June 06, 2018

    Today Amnesty International sent an open letter to the presidential candidates in Colombia’s run-off election to express its main concerns regarding human rights in the country and urge the candidates to strengthen their commitment to this issue.

    The organization believes that the country is at a historic juncture and that the next government's commitment to guaranteeing the rights of segments of the population that have historically been affected by violence and ensuring the sustainability of the process of building lasting peace will be crucial.

    Amnesty International considers it essential for the two remaining candidates in the 17 June elections to commit to: guaranteeing the human rights of Indigenous Peoples and Afro-Colombian communities; protecting human rights defenders; guaranteeing the rights of victims of the armed conflict to truth, justice, reparation and non-repetition; and ensuring that the state as a whole dismantles any paramilitary structures that still exist despite the demobilization processes that began in 2005.

    May 29, 2018

    JOINT RELEASE OF AMNESTY INTERNATIONAL CANADA   PEN CANADA   TORONTO ASSOCIATION FOR DEMOCRACY IN CHINA

    Amnesty International Canada, PEN Canada and the Toronto Association for Democracy in China jointly announced today the kickoff of the Liu Xiaobo Memorial project to erect a bronze sculpture of an empty chair to commemorate his long and non-violent struggle for fundamental human rights in China.

    Liu Xiaobo was a writer, literary critic, human rights activist, and co-author of Charter 08, a manifesto calling for political reform in China. He was arrested in 2009 on suspicion of “inciting subversion of state power” and sentenced to eleven years' imprisonment. 

    Liu Xiaobo was awarded the 2010 Nobel Peace Prize. At the award ceremony in Oslo, the award was presented to an empty chair. In 2017, Liu became the second Nobel Peace Laureate to die in state custody.

    April 13, 2018

    Following the killing of Doris Valenzuela, Colombian human rights defender, in Murcia, Spain, on 11 April, Erika Guevara Rosas, Americas Director at Amnesty International, said:

    “It is with great sadness that we received the terrible news of the death of the brave human rights defender Doris Valenzuela, who was forced to leave Colombia due to a lack of guarantees for her and her family’s safety, and who sadly died in Spain as a result of gender-based violence.

    “It is unacceptable that women defenders continue to suffer double violence: for being activists and for being women, with that violence often coming from those closest to them. It is imperative that the Colombian state guarantee effective protection of women human rights defenders through differentiated measures with a gender perspective, so that cases like that of Doris do not happen again.”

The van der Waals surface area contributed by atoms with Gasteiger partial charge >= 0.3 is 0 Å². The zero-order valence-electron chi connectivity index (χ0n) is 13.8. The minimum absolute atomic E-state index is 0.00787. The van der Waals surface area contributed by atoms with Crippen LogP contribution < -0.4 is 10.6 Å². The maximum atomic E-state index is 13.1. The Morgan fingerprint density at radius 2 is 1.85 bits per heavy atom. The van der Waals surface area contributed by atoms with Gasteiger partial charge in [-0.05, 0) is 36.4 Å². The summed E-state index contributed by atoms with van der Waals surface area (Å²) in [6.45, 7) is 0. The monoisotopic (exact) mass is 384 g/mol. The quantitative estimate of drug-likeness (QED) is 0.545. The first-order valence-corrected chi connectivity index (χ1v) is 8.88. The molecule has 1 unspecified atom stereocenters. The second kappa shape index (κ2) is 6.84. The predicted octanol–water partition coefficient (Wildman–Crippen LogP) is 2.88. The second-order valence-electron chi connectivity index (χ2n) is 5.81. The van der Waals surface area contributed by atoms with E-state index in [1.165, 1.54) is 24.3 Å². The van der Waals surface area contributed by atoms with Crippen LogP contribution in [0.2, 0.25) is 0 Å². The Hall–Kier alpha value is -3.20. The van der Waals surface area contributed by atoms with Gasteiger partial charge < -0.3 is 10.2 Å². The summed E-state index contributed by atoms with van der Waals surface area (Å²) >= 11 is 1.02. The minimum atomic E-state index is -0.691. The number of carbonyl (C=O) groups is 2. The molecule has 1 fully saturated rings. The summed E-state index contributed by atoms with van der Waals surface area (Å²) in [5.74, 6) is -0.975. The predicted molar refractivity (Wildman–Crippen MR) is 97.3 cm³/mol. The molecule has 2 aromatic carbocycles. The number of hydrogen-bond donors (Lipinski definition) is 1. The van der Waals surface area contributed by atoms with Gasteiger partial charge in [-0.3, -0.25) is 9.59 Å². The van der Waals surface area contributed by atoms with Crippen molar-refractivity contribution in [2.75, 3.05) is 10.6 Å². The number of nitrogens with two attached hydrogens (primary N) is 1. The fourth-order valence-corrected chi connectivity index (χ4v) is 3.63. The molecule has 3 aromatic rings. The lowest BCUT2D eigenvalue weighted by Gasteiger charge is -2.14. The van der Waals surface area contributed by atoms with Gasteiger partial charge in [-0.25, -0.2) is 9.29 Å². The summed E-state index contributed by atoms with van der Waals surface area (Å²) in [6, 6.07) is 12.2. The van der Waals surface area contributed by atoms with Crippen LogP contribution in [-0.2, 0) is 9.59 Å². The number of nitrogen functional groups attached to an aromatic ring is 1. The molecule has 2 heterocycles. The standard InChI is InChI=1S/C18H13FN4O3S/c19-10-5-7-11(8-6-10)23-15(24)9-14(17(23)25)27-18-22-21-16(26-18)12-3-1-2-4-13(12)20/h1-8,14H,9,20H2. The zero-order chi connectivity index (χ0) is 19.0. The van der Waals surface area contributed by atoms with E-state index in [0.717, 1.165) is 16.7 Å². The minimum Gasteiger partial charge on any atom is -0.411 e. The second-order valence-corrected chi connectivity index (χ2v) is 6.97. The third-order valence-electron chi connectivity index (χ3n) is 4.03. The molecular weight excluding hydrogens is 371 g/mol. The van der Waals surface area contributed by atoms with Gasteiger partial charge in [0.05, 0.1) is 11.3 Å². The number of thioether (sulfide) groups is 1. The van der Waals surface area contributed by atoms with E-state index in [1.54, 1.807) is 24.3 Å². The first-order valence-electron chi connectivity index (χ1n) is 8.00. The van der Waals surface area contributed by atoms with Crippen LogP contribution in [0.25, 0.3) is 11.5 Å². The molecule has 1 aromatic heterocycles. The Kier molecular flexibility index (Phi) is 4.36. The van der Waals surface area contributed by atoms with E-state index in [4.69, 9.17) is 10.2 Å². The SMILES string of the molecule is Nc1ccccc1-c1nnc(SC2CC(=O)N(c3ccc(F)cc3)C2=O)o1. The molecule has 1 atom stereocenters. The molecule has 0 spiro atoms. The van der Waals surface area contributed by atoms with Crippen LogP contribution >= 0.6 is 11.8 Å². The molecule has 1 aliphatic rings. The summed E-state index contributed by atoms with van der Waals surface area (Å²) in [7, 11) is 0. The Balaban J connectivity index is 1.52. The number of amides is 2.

March 23, 2018

    In an open letter to Cheryl Urban, Director General of the Latin America and Caribbean Bureau at Global Affairs Canada, Amnesty International Canada notified the Department it will no longer make submissions to the annual report on Human Rights and Free Trade between Canada and Colombia.

    The organization cited serious concerns with the Department’s methodology which fundamentally undermines the credibility of the process, including by failing to assess some of the most significant trade-related human rights concerns in Colombia. Instead, “the Government of Canada chooses to interpret its human rights reporting responsibilities in a limited and restrictive manner that ignores and overlooks pressing human rights concerns directly related to critical trade, investment and business policy and activities that are encouraged, promoted and furthered by the [Canada Colombia Free Trade Agreement],” the Open Letter reads.

    March 20, 2018

    Amnesty International condemns the murder of Javier Bernardo Cuero Ortíz, son of Bernardo Cuero Bravo, on 19 March 2018 in the city of Tumaco, southern Colombia. His brother Silvio Dubán Ortíz was also killed during the events.

    Javier Bernardo and his family were sitting outside of a relative's store, when two unidentified individuals approached them on a motorcycle and fired directly at them, killing them both and wounding one more person. Amnesty International has received reports that the murderers aimed directly at Cuero's relatives, a sign that it was a planned event and that the rest of the family could still be at risk.

    The murder of Javier Bernardo took place just nine months after the murder of his father Bernardo Cuero, human rights defender and victims’ leader of the National Association of Displaced Afro-Colombians (AFRODES) in June 2017. The murders occurred just weeks after the trial hearing set to press charges against the perpetrators of the crime, and there is evidence regarding the intellectual perpetrators of this crime.